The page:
Your A/B Split Tests Aren’t Working? Here Are 7 Possible Reasons

A/B split test

You’ve spent a lot time, money and energy setting up your A/B split tests system. Problem is, only about 1 out of every 8 (so you’re not in this alone!) produce significant results. Now, you can throw up your hands and admit defeat, or you could take a good hard look at how your system operates, figure out what’s going wrong, and fix it! We’ve identified 7 potential reasons for why your A/B tests aren’t making the grade. Let’s take a look at each.

Mistake #1 … Copying other peoples’ tests

Forget what everyone else is doing. Seriously. Because what works for them might not work for you. The fact that they’re getting great results from their A/B testing doesn’t mean you will. What you should be doing is considering why something worked, or didn’t. What are the variables? Does a green arrow work better than a blue button? And how do you tell? Test, test, and then test some more.

Mistake #2 … Testing too many variables at one time

When it comes to A/B testing keeping it simple is keeping it smart. Never, ever, test a bunch of elements at the same time. Why? Because you can’t pinpoint what is working and what is not. How are you to know if it’s the background picture that catches attention, or the new headline? Or vice a versa. By controlling the variables you control the ability to get truer testing results. It simply makes a lot more sense to test minor page variables (like subtle directional cues, small copy changes, etc) on high traffic campaigns for quick feedback. Then you’ll be able to apply that success to your lower traffic campaigns.

Mistake #3 … Low traffic equals low changes

It’s all about traffic. Different marketers can run a gamut of tests and still arrive at statistical significance. But beware of making simple minor changes to your low traffic campaigns. Example: A/B testing “Create Your Wardrobe,” as opposed to “Create My Wardrobe,” as a landing page CTA with low traffic might take up to a year to register statistical significance. It makes a lot more sense to test minor page elements (directional cues, small copy changes, different backgrounds, etc.) on higher traffic campaigns because it gives you rapid feedback. Once proven you can apply them to your lower traffic sites. Call it trickle down marketing!

Mistake #4 … Information doesn’t reach the level of statistical significance

Making big changes on high traffic sites is great. But, you still have to verify that you’ve squeezed out every bit of statistical evidence you can before you move on. And don’t pull the trigger on a test until you’ve reached a confidence of at least 95%. And don’t make the mistake of ending your test early just because the new modifications have initially poor numbers. In many instances losing tests have been known to roar back after a period of time. Don’t be hasty! Wait it out and give it a fair shot.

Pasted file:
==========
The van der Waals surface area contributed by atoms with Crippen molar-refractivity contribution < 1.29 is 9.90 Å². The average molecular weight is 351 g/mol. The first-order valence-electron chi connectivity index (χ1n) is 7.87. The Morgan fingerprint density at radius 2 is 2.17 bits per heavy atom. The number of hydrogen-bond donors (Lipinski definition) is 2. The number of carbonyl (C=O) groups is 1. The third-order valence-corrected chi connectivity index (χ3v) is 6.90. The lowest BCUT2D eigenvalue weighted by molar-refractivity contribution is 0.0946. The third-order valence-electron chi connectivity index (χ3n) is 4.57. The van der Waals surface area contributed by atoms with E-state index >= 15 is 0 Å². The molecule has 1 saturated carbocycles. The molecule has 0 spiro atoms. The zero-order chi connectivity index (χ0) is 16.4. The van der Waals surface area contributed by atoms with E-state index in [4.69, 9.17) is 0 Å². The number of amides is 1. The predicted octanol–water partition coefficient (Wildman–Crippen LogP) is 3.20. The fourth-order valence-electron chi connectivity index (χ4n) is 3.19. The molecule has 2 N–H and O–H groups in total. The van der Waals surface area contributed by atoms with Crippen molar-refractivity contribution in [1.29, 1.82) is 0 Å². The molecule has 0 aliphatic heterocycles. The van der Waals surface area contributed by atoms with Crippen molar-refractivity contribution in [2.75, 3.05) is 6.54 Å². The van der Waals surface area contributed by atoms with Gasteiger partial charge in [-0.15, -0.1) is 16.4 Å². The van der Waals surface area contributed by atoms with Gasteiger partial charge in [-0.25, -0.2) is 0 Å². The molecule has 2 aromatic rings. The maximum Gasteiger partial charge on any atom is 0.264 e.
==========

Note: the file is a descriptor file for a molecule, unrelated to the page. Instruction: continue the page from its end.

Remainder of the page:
Mistake #5 …

A major mistake may marketers make is to get so involved in their actual test, that they totally forget the other part of the equation – the people behind the test. This can result in some serious misreads that can doom a test just about from the beginning. So, on the one hand you can have spectacular traffic on your site, but your conversion rate is in the dumpster. Why is this? Because it fails to take into account who is browsing your site. Example? Say your target market is millennials, but your site is presented in such a way that you’re getting traffic from boomers. The traffic is great, but no one is buying. Once the boomers recognize that the message isn’t really intended for them, they leave. Millennials, on the other hand, are put off by what they see, so they leave as well. Know who you’re marketing to, then fit the message to the audience!

Mistake #6 … You’re not getting the right traffic

Even with a 95% confidence level, your A/B testing could be leading you to the wrong conclusions if you stop them too soon. You need to run those tests for a full week or more. Why? Because it will show you trends you need, to be a smart marketer. For example, do you get spikes on any particular day, and if so why? Same with browsers. Pin this down to reach the right audience, at the right time, with the right marketing.

Mistake #7 … You’re limiting the time frame of your test

Double and triple check your test findings to make certain they’re accurate. Why is this important? Because even if you’re sure, the test has racked up a 95% confidence ratio, there’s still a 5% chance it could come up with a false positive. Do not jump in, especially if you plan to use the results across a wide spectrum of your sites. Make 100% sure you leave no stone unturned, and if you have any doubt, test again. If you’re running tests to 95% significance, there’s only a 1 in 400 chance that you’ll get a false positive twice. It’s well worth the time.

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